Parker would take a hit, dropping to 16.1% in 1999 but would remain on the ballot for the maximum 15 years…always hovering between 10-20% before coming off just last year.

    I don’t mean to dwell on a comparison between Parker and Evans, but both men started their careers at the same time, ended it at the same time, had similar numbers (Evans had the edge) yet how does Evans drop after 3 years and Parker stays for 15? I think it’s a fair question. I mean certainly 1 MVP Award can’t mean THAT much, right?

  35. Mike Felber Says:

    I agree Evans is borderline, & that for HOF purposes you must cast the broader net. I had seen that article,& the point about doing many things well, rather than one thing great, applies to Dewey. Parker had the obvious flashy counting stat seasons.

  36. Mike Felber Says:

    “It’s also false” is unclear Chuck. I suppose you mean that the composition of the diet, when & how much is eaten at a time, effects how many calories are stored or burned. Like breaking them up into more meals keeps the metabolism faster.

    Is it really true that all sugars are the same? I accept that processed sugars are about the same. Artificial sweeteners are a whole other health mess. But do you think that all the talk about high fructose corp syrup being gad for you several ways, including ratcheting up appetite, is wrong? I know that there is some real evidence for the “deniers” here.

    But is not natural sugar, like from an apple different at all from refined sugar? Besides the obvious factor that adding sugar to products OR tends to mean you get much more of it. While most should limit juices, would you say that besides the nutrients, a glass of OJ is the same as a glass of sprite? Calorically they are about the same, since all sugar.

    But do you not believe that natural sugar like fructose leads to less spikes in blood sugar> ONE thing that limits this at least is that you get the fiber in an apple or whole grain bread, so that limits how quickly the sugar is released, i.e., the glycemic index is lower. This normalizes energy levels, & leaves you feeling more satiated. Refined flour & processed sugars leave us craving more when we “crash”, right?

    Most diets are el stupido. But a “diet” can be any sensible plan in eating moderately & wisely. Some times the word is used to describe a regional approach to eating-these can be very healthy. The Mediterranean diet has a nice balance of whole foods, & oils, & is around 30% fat. Far eastern native diets also are healthy, natural, plant foods & fish heavy, & though they have much white ric e, are overall very good, doing so though much lower in fat.

    Some “modern” diets seem good overall, but may have a senseless element. “The “Caveman” diet stresses whole foods, & if you also keep your meats lean & natural like cavemen, this seems good. Though the idea that not even whole grains are advised seems dumb, & may leave you with too low healthy carbs.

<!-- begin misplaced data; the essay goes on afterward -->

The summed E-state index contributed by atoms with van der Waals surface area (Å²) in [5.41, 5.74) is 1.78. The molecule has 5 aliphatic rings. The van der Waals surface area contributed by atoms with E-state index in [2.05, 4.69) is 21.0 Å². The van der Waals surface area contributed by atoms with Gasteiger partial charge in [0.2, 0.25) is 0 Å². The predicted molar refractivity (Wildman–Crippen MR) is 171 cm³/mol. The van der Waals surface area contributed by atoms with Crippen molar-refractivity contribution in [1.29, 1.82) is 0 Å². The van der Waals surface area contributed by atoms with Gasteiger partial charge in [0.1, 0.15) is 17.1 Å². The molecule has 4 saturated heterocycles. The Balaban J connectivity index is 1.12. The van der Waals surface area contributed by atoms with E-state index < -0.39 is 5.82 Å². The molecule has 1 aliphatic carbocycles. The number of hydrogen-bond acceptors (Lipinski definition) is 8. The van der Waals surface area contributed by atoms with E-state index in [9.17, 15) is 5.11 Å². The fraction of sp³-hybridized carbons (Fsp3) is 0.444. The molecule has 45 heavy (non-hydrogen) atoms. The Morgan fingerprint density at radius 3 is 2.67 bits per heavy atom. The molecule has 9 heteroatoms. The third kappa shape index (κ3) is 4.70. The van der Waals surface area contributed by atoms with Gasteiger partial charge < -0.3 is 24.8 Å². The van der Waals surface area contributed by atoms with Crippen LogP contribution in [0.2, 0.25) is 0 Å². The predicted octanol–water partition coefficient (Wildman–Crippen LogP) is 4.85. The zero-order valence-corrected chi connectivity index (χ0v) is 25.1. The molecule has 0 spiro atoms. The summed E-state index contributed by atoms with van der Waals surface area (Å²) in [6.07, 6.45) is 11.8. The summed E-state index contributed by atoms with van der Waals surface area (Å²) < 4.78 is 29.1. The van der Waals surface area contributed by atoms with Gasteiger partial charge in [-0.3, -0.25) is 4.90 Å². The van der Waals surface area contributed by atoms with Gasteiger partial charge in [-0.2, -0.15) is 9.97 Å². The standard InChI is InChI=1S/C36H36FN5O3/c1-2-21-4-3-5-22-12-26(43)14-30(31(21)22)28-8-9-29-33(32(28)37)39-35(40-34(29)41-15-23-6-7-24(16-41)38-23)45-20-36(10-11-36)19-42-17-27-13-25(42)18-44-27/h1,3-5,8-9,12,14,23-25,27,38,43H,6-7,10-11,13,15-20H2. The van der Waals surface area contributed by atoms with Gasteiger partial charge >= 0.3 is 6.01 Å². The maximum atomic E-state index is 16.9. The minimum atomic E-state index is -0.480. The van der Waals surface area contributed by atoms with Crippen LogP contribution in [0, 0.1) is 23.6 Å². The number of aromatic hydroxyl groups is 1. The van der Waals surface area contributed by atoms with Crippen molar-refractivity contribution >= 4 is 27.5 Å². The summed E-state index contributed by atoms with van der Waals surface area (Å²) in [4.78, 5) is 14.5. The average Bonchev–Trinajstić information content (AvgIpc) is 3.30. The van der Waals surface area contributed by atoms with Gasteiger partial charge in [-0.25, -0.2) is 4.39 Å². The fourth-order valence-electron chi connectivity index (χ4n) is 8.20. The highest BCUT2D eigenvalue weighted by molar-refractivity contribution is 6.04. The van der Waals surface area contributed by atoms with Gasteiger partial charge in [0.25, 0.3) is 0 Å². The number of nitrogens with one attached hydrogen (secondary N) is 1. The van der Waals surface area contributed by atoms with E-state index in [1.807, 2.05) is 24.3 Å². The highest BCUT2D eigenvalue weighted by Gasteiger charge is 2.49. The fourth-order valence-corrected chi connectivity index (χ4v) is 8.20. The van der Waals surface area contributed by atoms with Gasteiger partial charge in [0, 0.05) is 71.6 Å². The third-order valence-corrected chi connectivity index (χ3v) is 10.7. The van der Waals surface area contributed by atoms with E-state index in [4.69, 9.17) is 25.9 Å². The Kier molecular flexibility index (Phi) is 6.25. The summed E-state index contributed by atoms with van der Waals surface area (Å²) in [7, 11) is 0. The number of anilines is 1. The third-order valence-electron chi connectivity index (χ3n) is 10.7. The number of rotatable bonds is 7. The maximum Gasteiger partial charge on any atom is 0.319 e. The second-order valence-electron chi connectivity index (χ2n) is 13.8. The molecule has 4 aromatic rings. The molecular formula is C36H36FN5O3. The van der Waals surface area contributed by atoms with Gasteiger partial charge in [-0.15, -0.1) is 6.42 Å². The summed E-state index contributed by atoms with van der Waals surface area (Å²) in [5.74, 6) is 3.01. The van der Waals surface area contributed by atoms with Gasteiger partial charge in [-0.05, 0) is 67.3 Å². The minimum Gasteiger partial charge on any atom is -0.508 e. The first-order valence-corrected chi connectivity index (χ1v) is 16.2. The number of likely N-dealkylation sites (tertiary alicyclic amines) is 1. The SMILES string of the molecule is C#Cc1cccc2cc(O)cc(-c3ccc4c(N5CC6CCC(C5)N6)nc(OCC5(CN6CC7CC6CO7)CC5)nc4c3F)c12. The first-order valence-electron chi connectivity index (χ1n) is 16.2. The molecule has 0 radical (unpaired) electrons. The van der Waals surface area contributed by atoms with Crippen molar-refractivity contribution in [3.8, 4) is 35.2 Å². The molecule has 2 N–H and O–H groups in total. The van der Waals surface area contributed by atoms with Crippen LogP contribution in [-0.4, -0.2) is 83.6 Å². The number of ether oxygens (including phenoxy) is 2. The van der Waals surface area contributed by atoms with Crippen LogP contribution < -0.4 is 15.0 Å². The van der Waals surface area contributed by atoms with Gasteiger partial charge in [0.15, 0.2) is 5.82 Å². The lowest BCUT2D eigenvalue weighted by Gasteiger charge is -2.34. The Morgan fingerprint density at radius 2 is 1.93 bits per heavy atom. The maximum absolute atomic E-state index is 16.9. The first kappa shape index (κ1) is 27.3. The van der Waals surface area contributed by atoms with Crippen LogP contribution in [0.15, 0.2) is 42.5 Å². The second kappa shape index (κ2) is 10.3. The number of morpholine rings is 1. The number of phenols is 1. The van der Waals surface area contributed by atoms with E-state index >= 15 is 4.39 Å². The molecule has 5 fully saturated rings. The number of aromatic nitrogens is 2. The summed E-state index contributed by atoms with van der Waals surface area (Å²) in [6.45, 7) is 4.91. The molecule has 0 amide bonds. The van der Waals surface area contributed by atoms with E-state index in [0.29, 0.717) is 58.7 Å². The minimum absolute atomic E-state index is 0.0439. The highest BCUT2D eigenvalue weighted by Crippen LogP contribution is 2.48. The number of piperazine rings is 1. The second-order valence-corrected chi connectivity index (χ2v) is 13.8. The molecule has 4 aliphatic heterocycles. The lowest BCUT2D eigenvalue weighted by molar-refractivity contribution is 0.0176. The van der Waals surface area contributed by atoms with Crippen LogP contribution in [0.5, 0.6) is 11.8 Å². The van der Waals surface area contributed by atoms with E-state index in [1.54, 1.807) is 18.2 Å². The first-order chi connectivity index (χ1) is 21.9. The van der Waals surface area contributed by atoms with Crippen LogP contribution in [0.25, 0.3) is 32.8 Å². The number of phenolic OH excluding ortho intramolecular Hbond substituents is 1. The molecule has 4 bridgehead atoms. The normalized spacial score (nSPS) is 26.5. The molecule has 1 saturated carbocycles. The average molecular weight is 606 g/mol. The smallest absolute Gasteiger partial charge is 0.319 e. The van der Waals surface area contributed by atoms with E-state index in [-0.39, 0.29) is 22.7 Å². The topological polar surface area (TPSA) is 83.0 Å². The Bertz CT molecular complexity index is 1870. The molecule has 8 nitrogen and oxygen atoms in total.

Like the foolish Atkins diet, treating all kinds of fat the same, escewing significant carbs, keeping you in ketosis.

  37. Raul Says:

  38. Bob Says:

    Wright is also about 2 years older than Zimmerman.

  39. Bob Says:

    The Reds extended Sean Marshall’s contract through 2015.

  40. Raul Says:

    Happy 26th birthday, Yovani Gallardo. Gallardo is a good young pitcher but has not really taken that next step to put him into the upper tier of starting pitchers in the game. Hopefully for the Brewers, Gallardo can do so in 2012. Milwaukee surely needs him to if they want to take over the NL Central and establish themselves as serious postseason contenders to the Philadelphia Phillies.

    Happy 28th birthday, Denard Span. Span came up as a rightfielder and would eventually take over Carlos Gomez’s position as the Twins’ starting centerfielder. But he would utlimately prove to be marginally better on the offensive side of the game. It is worth noting that in 2002, Span was a 1st round selection, going 20th overall — ahead of such names as Jeremy Guthrie, Jeff Francoeur, Joe Blanton, Matt Cain and the great Jeremy Brown.

    Happy 44th birthday, Matt Stairs. Recently retired, Stairs would play 19 seasons in the Majors — quite an accomplishment for a guy who wasn’t a full-time player until he was 29. The Professional Hitter is your all-time leader in pinch-hit home runs. Stairs is a high school hockey coach in Maine.

    Happy 63rd birthday, John Wockenfuss. A 47th round selection in 1967, Fuss enjoyed 12 seasons in the Majors as a part-time player — mostly with Detroit. Some interesting connections with Wockenfuss… In 1973, as a minor leaguer, he was traded with Mike Nagy from Washington to St. Louis for Jim Bibby. Jim Bibby was NBA star Mike Bibby’s uncle. In 1984, Wockenfuss was traded again, from Detroit with Glenn Wilson to Philadelphia for Dave Bergman and Willie Hernandez. The Tigers would win the 1984 World Series and Hernandez took home the AL Cy Young award. Bergman wouldn’t have quite as great a season, though he did something impressive nonetheless.

    From Wikipedia:

    On June 4, 1984, Bergman came to bat in the 11th inning with two men on base and two outs in a game against the Toronto Blue Jays. Bergman fouled off seven pitches, and on a full count hit the 13th pitch of the at bat into the upper deck at Tiger Stadium for a walk-off, three-run home run. In his book, Bless You Boys, Detroit manager, Sparky Anderson, wrote, “Tonight I saw the greatest at bat in my life…Bergie fouled off seven pitches and then picked one practically off the ground and drilled it into the upper deck in right. What a battle! Bergie was up there a full seven minutes.”

  41. Bob Says:

    Happy birthday Dave. He, like Stairs, also coached hockey ( assistant) at one point. Albeit, his sons team.

  42. Bob Says: